No new evidence to support Donald Trump's wiretap claims, House intelligence chairman says video

REUTERS

"At least we have something in common," Donald Trump said to a confused Angela Merkel regarding the subject of wiretapping.

There was no proof in new documents provided to the US Congress by the Justice Department on Friday to support US President Donald Trump's claim that his predecessor had ordered wiretaps of Trump Tower, according to the Republican chairman of the House Intelligence Committee.

"Was there a physical wiretap of Trump Tower? No, but there never was, and the information we got on Friday continues to lead us in that direction," Representative Devin Nunes said on Fox News Sunday.

"There was no FISA warrant that I'm aware of to tap Trump tower" - a reference to the Foreign Intelligence Surveillance Act, a federal law that governs the issuance of search warrants in US intelligence gathering.

Nunes spoke a day before his panel holds its first public hearing on alleged Russian attempts to interfere in last year's presidential election - a subject that is certain to include discussion of contacts between Trump campaign figures and Russian operatives.

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US President Donald Trump had said he was "very confident" the US Congress would find evidence that Trump Tower had been ...
JONATHAN ERNST/REUTERS

US President Donald Trump had said he was "very confident" the US Congress would find evidence that Trump Tower had been wiretapped.

Trump's first national security adviser, Michael Flynn, resigned last month after it was revealed that he had privately discussed US sanctions with the Russian ambassador to Washington before Trump took office.

Nunes said the new Justice Department documents, submitted in response to a congressional request, included "no evidence of collusion" between Trump campaign figures and Russian operatives to swing the election in Trump's favour.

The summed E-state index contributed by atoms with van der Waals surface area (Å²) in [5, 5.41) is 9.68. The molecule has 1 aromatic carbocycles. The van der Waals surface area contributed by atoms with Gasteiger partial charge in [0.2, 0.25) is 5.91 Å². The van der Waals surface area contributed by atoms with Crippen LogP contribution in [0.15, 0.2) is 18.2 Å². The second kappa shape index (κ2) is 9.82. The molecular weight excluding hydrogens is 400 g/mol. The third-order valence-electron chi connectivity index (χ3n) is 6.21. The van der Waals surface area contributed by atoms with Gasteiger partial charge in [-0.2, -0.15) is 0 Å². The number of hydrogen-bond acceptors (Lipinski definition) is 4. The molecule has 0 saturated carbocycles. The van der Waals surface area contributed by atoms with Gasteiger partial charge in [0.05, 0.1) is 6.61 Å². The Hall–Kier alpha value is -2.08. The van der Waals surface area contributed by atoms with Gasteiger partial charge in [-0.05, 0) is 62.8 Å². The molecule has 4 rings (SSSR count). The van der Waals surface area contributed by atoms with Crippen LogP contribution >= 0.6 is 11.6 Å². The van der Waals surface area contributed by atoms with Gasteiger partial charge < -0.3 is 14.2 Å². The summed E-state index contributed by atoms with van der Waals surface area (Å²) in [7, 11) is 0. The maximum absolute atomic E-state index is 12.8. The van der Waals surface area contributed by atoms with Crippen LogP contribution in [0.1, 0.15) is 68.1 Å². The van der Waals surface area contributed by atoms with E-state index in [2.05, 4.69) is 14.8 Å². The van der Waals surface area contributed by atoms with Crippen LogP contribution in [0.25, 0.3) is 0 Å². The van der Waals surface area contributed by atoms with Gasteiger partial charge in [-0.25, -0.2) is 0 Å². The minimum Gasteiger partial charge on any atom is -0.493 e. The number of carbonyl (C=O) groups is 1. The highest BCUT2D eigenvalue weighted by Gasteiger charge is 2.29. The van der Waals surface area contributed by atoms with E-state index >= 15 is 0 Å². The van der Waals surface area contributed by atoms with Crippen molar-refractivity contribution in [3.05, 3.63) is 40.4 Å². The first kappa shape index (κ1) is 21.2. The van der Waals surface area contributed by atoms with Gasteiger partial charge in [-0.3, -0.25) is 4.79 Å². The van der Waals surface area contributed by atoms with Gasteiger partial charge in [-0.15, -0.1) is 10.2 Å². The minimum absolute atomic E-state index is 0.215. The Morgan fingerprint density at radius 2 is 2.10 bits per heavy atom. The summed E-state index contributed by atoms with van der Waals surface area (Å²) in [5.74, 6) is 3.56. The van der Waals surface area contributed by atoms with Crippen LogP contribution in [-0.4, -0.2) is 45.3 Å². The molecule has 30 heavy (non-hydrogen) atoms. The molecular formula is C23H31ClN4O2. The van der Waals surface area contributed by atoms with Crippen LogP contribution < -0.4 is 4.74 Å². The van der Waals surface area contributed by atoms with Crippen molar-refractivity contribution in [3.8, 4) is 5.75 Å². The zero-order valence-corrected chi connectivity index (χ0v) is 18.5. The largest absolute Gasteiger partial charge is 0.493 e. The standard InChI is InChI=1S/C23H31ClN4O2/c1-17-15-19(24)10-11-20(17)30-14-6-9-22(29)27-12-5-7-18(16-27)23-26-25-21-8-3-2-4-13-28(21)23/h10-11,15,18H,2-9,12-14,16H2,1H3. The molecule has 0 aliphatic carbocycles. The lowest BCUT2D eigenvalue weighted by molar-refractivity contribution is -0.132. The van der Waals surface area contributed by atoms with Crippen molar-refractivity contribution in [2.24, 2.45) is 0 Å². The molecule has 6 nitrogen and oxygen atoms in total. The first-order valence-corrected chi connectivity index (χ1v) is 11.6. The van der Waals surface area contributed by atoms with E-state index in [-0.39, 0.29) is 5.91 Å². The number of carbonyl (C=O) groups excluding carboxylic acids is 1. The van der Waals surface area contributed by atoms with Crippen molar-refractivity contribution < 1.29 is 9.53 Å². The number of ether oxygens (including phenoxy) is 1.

The lawmaker said he remained primarily concerned about leaks of US surveillance of conversations between Flynn and Ambassador Sergey Kislyak.

US President Donald Trump pointed the finger at his predecessor Barack Obama when making the wiretapping claims.
CHERISS MAY/GETTY IMAGES

US President Donald Trump pointed the finger at his predecessor Barack Obama when making the wiretapping claims.

"That's the only crime we know has been committed right now," Nunes said, adding that Monday's hearing was "just the beginning".

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"We're trying to get to everyone who, for lack of a better term, was at the crime scene," he said.

"We're trying to bring them all in, see what they knew, when they knew it, if they knew about the leaks, if they knew about General Flynn's name being unmasked. These are all questions that we need to get to the bottom of."

US President Donald Trump compared the alleged wiretapping to Watergate.
JONATHAN ERNST/REUTERS

US President Donald Trump compared the alleged wiretapping to Watergate.

Trump last week refused to back down from his tweets on March 4 that claimed former president Barack Obama "had my 'wires tapped' in Trump Tower just before the victory" and compared it to McCarthyism and the Watergate scandal. But no credible evidence has emerged to support those claims, and the top Republican and Democrat on the Senate Intelligence Committee said last week that they have seen nothing that supports the allegation.

 

In a Fox News Channel interview on Thursday, Trump said, "I think you're going to find some very interesting items coming to the forefront over the next two weeks".

Nunes said Trump could be referring to new information about whether intelligence officials "unmasked", or identified, US citizens who were captured speaking with foreign officials who are under routine surveillance - a process governed by FISA.